A summary of information requirements for a variety of product ingredients can be found in Appendix 2.

Note: The FSS reserves the right to require additional safety information, data, rationales or results of analysis to support the registration of any product regulated under the FzA and FzR if and when additional safety concerns or questions have been identified during the review of the submission.

In addition to familiarizing themselves with this guide, prospective registrants are encouraged to make use of the Inquiry (IQ) process to seek clarification and obtain guidance on the information requirements specific to their product, prior to submitting an application for registration. Additionally, product proponents may wish to request a Pre-Submission Consultation meeting with the FSS, particularly in the early stages of product development, to obtain guidance, advice, and clarification on the regulatory requirements. The IQ and Pre-Submission Consultation processes can assist product proponents in generating appropriate data and information in support of product registration. Refer to Guidelines for Pre-submission Consultations for Fertilizer and Supplement Products Regulated Under the Fertilizers Act and Regulations for more details.

2. Submission structure and layout

2.1 Tab 1: Administrative Forms and Fees

This section outlines the core administrative requirements for an application for registration.

2.1.1 - Cover Letter

The applicant is required to state the intent of the submission, thereby ensuring proper submission classification. The following must be indicated in the cover letter:

  • Submission type (e.g. new registration, Re-registration, major amendment, minor amendment);
  • Safety Assessment level (i.e. I, II or III) required (this will be subject to validation by the FSS and the categorization may change following the pre-screening stage of the application);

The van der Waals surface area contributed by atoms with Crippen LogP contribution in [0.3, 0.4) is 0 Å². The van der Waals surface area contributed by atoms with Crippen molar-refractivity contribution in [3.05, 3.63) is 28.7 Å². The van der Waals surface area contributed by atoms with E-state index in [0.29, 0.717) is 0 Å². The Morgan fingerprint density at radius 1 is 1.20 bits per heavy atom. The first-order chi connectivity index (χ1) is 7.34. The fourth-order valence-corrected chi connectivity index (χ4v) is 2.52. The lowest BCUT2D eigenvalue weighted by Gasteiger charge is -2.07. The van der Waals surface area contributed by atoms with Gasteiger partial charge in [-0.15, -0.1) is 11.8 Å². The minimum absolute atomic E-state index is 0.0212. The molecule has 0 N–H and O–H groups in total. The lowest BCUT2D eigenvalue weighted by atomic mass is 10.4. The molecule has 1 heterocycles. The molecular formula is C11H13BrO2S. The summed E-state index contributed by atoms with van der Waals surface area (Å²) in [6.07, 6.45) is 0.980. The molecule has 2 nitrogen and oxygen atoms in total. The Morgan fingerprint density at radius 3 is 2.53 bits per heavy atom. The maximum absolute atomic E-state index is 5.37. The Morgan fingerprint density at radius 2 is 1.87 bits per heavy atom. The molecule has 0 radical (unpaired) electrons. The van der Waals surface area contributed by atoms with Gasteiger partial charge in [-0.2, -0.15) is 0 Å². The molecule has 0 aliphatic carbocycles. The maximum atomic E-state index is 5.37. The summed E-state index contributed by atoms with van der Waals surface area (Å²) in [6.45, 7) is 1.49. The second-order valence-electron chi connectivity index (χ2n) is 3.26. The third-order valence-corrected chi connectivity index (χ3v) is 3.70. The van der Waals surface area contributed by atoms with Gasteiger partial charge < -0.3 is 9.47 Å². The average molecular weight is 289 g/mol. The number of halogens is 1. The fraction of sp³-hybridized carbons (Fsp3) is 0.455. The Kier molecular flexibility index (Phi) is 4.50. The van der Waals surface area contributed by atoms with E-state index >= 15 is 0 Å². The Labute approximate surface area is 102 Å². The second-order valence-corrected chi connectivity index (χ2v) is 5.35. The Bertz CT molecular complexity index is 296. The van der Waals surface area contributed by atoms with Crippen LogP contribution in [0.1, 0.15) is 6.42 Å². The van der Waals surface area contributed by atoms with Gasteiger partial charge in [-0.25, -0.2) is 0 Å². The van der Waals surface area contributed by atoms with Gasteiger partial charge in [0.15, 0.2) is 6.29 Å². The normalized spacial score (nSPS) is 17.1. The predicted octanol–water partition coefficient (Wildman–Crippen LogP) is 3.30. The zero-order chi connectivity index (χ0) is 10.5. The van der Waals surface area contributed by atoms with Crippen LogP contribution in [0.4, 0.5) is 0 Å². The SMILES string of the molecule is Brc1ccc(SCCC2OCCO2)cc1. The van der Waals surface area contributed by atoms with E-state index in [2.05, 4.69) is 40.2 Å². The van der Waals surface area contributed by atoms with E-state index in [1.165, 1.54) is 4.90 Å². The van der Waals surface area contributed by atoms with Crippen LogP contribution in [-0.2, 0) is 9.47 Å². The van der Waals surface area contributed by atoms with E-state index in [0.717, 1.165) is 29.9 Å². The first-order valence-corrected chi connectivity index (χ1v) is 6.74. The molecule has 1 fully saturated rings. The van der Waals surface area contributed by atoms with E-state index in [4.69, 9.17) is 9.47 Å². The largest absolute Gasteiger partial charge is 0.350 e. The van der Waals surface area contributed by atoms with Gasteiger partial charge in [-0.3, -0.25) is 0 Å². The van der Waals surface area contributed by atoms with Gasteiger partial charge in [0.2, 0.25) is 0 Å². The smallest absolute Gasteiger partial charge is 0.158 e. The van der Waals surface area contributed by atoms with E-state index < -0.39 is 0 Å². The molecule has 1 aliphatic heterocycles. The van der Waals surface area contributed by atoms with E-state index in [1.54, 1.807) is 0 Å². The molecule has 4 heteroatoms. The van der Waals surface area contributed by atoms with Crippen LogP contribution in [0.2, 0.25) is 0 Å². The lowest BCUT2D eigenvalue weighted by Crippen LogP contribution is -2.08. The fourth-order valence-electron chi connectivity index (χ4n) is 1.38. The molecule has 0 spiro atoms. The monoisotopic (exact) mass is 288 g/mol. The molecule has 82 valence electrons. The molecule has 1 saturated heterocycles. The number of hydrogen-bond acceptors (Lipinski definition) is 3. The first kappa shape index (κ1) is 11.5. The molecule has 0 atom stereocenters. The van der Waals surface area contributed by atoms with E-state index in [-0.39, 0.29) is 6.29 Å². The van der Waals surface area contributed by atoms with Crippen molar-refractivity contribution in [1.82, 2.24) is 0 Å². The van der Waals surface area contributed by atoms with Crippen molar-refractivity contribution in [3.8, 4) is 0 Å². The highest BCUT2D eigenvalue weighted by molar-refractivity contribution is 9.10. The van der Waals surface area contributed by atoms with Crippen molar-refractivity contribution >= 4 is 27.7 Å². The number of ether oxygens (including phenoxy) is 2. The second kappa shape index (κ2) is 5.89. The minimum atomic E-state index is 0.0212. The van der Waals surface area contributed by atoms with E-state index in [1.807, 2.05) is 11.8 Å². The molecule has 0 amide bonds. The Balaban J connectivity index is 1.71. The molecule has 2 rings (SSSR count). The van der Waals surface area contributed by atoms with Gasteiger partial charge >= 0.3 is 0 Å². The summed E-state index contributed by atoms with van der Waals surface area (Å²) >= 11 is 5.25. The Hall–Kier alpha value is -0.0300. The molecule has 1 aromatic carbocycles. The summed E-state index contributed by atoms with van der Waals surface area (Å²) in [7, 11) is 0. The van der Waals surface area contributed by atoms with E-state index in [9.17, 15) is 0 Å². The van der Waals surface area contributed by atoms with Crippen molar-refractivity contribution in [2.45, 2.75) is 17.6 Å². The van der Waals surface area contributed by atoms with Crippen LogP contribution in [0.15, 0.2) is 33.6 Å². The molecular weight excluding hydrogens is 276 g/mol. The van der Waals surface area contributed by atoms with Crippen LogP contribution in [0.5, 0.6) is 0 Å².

• Reference to submission control number of an inquiry (e.g. 12345IQ) and/or previously granted registration number(s) relevant to the current submission, if applicable;
  • Intended end-use of the product (e.g. agriculture, greenhouse, turf, residential lawn, home - indoor, seed inoculation, blending).

2.1.2 - Completed Fertilizer and Supplement Registration Application Form

All sections of the Fertilizer or Supplement Registration Application form must be completely and accurately filled out. As a legal document, the form is required to be completed in its entirety and must exactly match the information stated on the accompanying label. Proponents may reference sections of their submission, if there is insufficient room on the application form. The FSS reserves the right to return a Fertilizer or Supplement Registration Application to the applicant if the form is deemed incomplete. For more information on how to complete the application form, please refer to the Guidelines to Completing the Fertilizer or Supplement Registration Application Form.

2.1.3 - Designation of Signing Authority (T-4-95) and Declaration of Canadian Agent Form

Before proceeding with the registration of a product, it is necessary to provide the FSS with signing authority as outlined in: T-4-95 - Signing Authority, Delegated Representatives and Canadian Agents. Signing authority is the means of explicitly informing the FSS who is authorized to sign a Fertilizer or Supplement Registration Application Form on behalf of the prospective registrant. Signing authority is also used to inform the FSS who they can correspond with regarding the submission. The FSS will not divulge any information regarding the submission or discuss its status with any person(s) who does not have a valid signing authority. A corporation may also appoint a person to be a delegated representative. A delegated representative may correspond with the FSS on matters relating to product registration, re-registration or approval, but may not sign application forms on behalf of the corporation.